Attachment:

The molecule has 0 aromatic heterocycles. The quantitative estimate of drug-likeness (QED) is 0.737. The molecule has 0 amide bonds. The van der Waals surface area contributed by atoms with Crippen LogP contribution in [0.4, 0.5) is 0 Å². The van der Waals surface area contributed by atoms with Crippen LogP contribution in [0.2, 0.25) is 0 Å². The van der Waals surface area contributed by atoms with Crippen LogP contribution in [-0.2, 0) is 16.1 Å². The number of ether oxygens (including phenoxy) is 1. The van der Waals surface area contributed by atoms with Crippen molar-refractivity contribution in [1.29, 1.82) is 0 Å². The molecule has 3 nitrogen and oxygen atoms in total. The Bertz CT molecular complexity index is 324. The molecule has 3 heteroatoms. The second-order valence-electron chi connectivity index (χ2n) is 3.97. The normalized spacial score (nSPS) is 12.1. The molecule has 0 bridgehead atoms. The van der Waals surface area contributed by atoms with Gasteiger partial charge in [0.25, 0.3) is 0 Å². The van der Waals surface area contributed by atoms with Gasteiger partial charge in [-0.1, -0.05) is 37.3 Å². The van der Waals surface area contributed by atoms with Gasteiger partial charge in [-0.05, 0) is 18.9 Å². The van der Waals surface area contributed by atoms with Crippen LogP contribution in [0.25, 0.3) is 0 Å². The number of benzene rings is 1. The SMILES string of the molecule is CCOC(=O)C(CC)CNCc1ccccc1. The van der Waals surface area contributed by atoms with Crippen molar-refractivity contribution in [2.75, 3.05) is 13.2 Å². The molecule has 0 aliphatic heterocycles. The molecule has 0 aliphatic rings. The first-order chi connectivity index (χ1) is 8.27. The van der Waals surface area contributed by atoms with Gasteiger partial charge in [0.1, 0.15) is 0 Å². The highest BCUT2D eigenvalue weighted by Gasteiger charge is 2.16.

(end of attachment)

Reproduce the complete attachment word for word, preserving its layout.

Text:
The molecule has 0 aromatic heterocycles. The quantitative estimate of drug-likeness (QED) is 0.737. The molecule has 0 amide bonds. The van der Waals surface area contributed by atoms with Crippen LogP contribution in [0.4, 0.5) is 0 Å². The van der Waals surface area contributed by atoms with Crippen LogP contribution in [0.2, 0.25) is 0 Å². The van der Waals surface area contributed by atoms with Crippen LogP contribution in [-0.2, 0) is 16.1 Å². The number of ether oxygens (including phenoxy) is 1. The van der Waals surface area contributed by atoms with Crippen molar-refractivity contribution in [1.29, 1.82) is 0 Å². The molecule has 3 nitrogen and oxygen atoms in total. The Bertz CT molecular complexity index is 324. The molecule has 3 heteroatoms. The second-order valence-electron chi connectivity index (χ2n) is 3.97. The normalized spacial score (nSPS) is 12.1. The molecule has 0 bridgehead atoms. The van der Waals surface area contributed by atoms with Gasteiger partial charge in [0.25, 0.3) is 0 Å². The van der Waals surface area contributed by atoms with Gasteiger partial charge in [-0.1, -0.05) is 37.3 Å². The van der Waals surface area contributed by atoms with Gasteiger partial charge in [-0.05, 0) is 18.9 Å². The van der Waals surface area contributed by atoms with Crippen LogP contribution in [0.25, 0.3) is 0 Å². The number of benzene rings is 1. The SMILES string of the molecule is CCOC(=O)C(CC)CNCc1ccccc1. The van der Waals surface area contributed by atoms with Crippen molar-refractivity contribution in [2.75, 3.05) is 13.2 Å². The molecule has 0 aliphatic heterocycles. The molecule has 0 aliphatic rings. The first-order chi connectivity index (χ1) is 8.27. The van der Waals surface area contributed by atoms with Gasteiger partial charge in [0.1, 0.15) is 0 Å². The highest BCUT2D eigenvalue weighted by Gasteiger charge is 2.16.